"Life Originated From Electron-Reactions in Space" –The 1st Systematic Study - Physics-Astronomy.org

"Life Originated From Electron-Reactions in Space" –The 1st Systematic Study

The first systematic learn to demonstrate that early building blocks of life may be shaped when low-energy (< 20 eV) electrons interrelate with cosmic (interstellar, terrestrial, and cometary) ices," will be obtainable by Chris Arumainayagam of Wellseley College as part of the yearly press briefings kicking off the American Astronomical Society (AAS) national meeting in San Diego, Calif.
The goal of the study is to understand the "chemistry of the heavens" by recreating what happen in interstellar space when high-energy cosmic rays (several with energies a great deal higher than could be produced by the Large Hadron Collider) bang ices (contain water, methanol, and ammonia) surrounding micron-size dust grains in dark dense molecular clouds, where the pressure is ten trillion period lower than that of atmospheric pressure.
Arumainayagam, a lecturer of chemistry, will discuss his work, which suggests that low-energy, electron-induced condensed phase reaction may give to the interstellar synthesis of prebiotic molecules previously thought to form wholly via UV photons. In the simplest likely terms, his work is reliable with the idea that we actually do come from stardust and is pertinent to the first unambiguous detection of glycine in a comet, report in May 2016.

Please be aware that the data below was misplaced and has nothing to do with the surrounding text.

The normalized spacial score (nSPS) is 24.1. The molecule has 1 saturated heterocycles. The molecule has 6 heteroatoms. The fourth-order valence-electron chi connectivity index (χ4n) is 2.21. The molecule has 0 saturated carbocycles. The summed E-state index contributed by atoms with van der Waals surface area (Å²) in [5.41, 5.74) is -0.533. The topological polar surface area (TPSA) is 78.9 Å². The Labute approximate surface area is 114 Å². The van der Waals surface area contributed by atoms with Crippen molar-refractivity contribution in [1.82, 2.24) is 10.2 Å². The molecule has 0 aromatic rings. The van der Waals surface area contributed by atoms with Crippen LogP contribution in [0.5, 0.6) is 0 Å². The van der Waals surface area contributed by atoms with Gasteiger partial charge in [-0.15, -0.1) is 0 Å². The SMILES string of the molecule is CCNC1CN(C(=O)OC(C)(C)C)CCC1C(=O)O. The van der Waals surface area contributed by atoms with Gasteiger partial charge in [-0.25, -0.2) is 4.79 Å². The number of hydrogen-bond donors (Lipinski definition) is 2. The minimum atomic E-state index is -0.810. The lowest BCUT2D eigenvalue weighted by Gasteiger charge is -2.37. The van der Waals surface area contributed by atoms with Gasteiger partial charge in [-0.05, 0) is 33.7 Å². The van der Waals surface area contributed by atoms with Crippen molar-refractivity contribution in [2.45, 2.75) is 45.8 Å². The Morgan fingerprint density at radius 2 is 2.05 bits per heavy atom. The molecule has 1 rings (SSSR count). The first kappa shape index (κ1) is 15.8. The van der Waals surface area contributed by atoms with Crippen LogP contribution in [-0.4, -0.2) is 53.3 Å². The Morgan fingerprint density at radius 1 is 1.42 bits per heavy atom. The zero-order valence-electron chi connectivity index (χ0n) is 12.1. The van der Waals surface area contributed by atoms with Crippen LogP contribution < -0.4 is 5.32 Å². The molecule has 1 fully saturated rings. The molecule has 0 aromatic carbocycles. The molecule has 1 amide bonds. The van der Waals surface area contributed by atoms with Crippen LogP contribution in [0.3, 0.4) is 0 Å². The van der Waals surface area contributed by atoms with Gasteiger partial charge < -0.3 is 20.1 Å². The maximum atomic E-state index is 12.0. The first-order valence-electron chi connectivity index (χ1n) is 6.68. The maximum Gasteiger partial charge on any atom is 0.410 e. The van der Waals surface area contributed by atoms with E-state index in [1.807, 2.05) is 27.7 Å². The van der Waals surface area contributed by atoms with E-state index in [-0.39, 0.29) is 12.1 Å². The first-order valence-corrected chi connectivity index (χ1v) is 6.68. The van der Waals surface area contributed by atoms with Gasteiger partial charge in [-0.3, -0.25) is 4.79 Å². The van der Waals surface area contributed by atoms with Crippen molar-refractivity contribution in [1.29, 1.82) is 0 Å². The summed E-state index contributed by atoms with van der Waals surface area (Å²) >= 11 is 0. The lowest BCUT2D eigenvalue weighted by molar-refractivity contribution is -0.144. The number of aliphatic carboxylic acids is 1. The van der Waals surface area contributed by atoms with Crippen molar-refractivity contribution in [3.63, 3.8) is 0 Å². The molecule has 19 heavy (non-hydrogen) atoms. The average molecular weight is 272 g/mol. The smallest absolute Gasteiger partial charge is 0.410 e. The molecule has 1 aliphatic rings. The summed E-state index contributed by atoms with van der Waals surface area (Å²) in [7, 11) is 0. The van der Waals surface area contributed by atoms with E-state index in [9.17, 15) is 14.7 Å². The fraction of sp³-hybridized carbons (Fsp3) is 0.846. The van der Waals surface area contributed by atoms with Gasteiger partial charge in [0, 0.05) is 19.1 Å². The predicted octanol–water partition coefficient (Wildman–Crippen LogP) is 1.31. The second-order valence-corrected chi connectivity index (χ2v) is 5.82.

The contact of high-energy cosmic rays with material produces copious numbers of low-energy electrons. Arumainayagam's results show that low-energy electron and UV irradiation of methanol ices yield essentially the same response products. However, his study to date have also identified one possible electron-induced cosmic ice chemistry tracer, methoxymethanol, a "complex" organic particle not identified in UV laboratory photolysis study of condensed methanol.
Future astronomical recognition of methoxymethanol within interstellar and/or circumstellar clouds could provide additional proof for the role of low-energy electrons in astrochemistry. His answer illustrate an urgent require for astrochemical models to include the particulars of low-energy electron-induced reactions in adding to those driven by UV photons.
Jyoti Campbell, a Wellesley College sophomore, will give an oral appearance at the conference free "The Role of Low-Energy Electrons in Astrochemistry: A Tale of 2 Molecules." Campbell has had access to a caliber of technology and gear rarely available to undergraduates. To go to the conference, she will be taking a smash from her summer work at the Jet Propulsion Lab (NASA).
The near-infrared image at the peak of the page shows infrared light piercing much of the gas and dust, except for the densest region of the pillars of creation in the Eagle Nebula. The 3 giant columns of cold gas of the pillars are "bathed in the baking ultraviolet light from a bunch of young, massive stars in a small area of the Eagle Nebula.

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